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Incentives in New Product Development Projects and the Role of Target Costing

  • Jürgen Mihm


    (INSEAD, 77305 Fontainebleau Cedex, France)

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    This paper investigates how self-optimizing engineers affect new product development (NPD) project outcomes and development times. A variety of widely used NPD project management approaches, including heavyweight project management, may allow or even encourage engineers to introduce late design changes and exhibit weak cost compliance, reducing the product's profit or competitiveness. Providing specifically designed incentives for individuals can eliminate such encouragement, and thus improve cost compliance and project timeliness. This paper discusses several practical incentive schemes, including profit-sharing contracts and component-level target costing. For many industrial projects, component-level target costing makes the most efficient use of available information to optimize project outcomes and reduce development times.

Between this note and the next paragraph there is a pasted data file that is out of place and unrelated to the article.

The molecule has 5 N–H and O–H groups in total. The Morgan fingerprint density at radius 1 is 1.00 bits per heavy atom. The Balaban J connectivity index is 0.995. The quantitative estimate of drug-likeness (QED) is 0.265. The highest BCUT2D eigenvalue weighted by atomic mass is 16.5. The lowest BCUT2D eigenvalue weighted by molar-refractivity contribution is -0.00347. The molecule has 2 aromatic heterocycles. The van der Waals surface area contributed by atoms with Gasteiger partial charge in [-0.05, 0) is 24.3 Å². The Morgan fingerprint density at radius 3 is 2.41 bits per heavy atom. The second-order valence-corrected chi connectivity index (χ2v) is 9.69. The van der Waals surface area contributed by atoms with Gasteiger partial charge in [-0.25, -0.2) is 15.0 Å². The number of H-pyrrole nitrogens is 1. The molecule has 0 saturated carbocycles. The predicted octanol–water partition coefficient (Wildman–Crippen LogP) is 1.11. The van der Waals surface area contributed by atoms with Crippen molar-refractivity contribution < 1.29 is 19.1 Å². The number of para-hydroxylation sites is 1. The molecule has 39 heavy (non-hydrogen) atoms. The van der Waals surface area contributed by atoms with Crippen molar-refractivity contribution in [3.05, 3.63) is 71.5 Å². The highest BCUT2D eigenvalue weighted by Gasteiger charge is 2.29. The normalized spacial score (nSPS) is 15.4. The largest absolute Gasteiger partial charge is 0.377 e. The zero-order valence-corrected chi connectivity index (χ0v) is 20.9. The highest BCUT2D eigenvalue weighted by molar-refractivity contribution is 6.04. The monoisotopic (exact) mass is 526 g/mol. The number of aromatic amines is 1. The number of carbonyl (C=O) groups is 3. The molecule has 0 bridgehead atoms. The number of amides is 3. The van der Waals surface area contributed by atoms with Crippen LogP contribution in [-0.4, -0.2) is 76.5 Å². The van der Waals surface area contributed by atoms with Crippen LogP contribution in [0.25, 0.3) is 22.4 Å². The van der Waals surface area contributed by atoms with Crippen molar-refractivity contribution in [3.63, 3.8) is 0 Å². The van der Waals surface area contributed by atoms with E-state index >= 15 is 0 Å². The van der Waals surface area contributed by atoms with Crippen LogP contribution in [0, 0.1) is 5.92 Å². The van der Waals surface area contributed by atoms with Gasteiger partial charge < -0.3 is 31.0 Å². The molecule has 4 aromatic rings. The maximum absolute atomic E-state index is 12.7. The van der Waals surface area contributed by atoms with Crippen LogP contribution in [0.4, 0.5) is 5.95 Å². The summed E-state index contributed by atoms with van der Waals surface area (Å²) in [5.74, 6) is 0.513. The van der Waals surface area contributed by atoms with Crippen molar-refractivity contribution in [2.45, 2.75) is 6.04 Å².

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    Article provided by INFORMS in its journal Management Science.

    Volume (Year): 56 (2010)
    Issue (Month): 8 (August)
    Pages: 1324-1344

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    Handle: RePEc:inm:ormnsc:v:56:y:2010:i:8:p:1324-1344
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    1. Ulrich Hege & Dirk Bergemann, 1998. "Venture capital financing, moral hazard, and learning," Post-Print hal-00481696, HAL.
    2. Robert Gibbons, 2005. "Incentives Between Firms (and Within)," Management Science, INFORMS, vol. 51(1), pages 2-17, January.
    3. Christian Terwiesch & Yi Xu, 2008. "Innovation Contests, Open Innovation, and Multiagent Problem Solving," Management Science, INFORMS, vol. 54(9), pages 1529-1543, September.
    4. Lambert, Richard A., 2001. "Contracting theory and accounting," Journal of Accounting and Economics, Elsevier, vol. 32(1-3), pages 3-87, December.
    5. Ananth V. Iyer & Leroy B. Schwarz & Stefanos A. Zenios, 2005. "A Principal-Agent Model for Product Specification and Production," Management Science, INFORMS, vol. 51(1), pages 106-119, January.
    6. Bengt Holmstrom & Paul R. Milgrom, 1985. "Aggregation and Linearity in the Provision of Intertemporal Incentives," Cowles Foundation Discussion Papers 742, Cowles Foundation for Research in Economics, Yale University.
    7. Karl T. Ulrich & Scott Pearson, 1998. "Assessing the Importance of Design Through Product Archaeology," Management Science, INFORMS, vol. 44(3), pages 352-369, March.
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